- Use two headers – It’s entirely possible to build a web template with more than one header, or to manually insert an H1 header somewhere else, other than the main title. Use your interesting title as the main header and a keyword rich title somewhere else. You can use CSS to make the keyword rich header normal font size and discreet. Just because it’s H1, it doesn’t have to be large or in your face.
- Use SEO elements that are meant to be invisible – Use metatags, ALT tags, file names of images and the URL to include these keywords (but not excessively). They’re not part of the design but are still relevant for SEO.
- Put the unwanted keywords below the fold or in a second tab – Websites can be designed with slideshows or tabs that only scroll part of the page and you can add your keywords in less prominent pages. For longer web pages, add these keywords ‘below the fold’ – i.e. so people only see them when they scroll down.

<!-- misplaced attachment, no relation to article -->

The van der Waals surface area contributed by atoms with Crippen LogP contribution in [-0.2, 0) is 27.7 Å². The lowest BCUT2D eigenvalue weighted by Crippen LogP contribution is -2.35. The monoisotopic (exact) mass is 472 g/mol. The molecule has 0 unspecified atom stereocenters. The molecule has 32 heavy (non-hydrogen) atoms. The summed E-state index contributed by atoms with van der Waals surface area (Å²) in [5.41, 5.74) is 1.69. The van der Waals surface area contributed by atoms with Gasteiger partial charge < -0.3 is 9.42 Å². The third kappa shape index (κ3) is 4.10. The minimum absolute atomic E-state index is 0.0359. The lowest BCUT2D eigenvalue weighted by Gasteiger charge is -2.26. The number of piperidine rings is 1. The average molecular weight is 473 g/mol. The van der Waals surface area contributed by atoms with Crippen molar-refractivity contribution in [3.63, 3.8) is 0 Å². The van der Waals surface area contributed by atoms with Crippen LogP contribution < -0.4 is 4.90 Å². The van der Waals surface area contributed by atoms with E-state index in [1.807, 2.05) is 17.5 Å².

Conclusion – SEO and Design in Harmony
Search engines aim to put good websites first and if your web design compromises the SEO, you have to ask yourself if what you’re attempting will truly resonate well with your customers. If you’re not sure, ask friends, family or colleagues for their opinion.
When you have something specific you’re aiming to achieve, be creative and you’ll find there’s normally a solution that gives you great SEO and the beautiful design you want.
Martin Woods is the SEO Director of Indigoextra Web & SEO Solutions, a specialist graphic design, web design and multilingual SEO company. When he’s not unraveling the latest Google algorithm he enjoys solving crosswords, reading and playing Ultimate Frisbee.
Allison Carmichael is the Art Director for Indigoextra and is a hybrid graphic designer and artist, with a background in the Fine Arts. She is passionate about web design and film, always following the latest trends in both.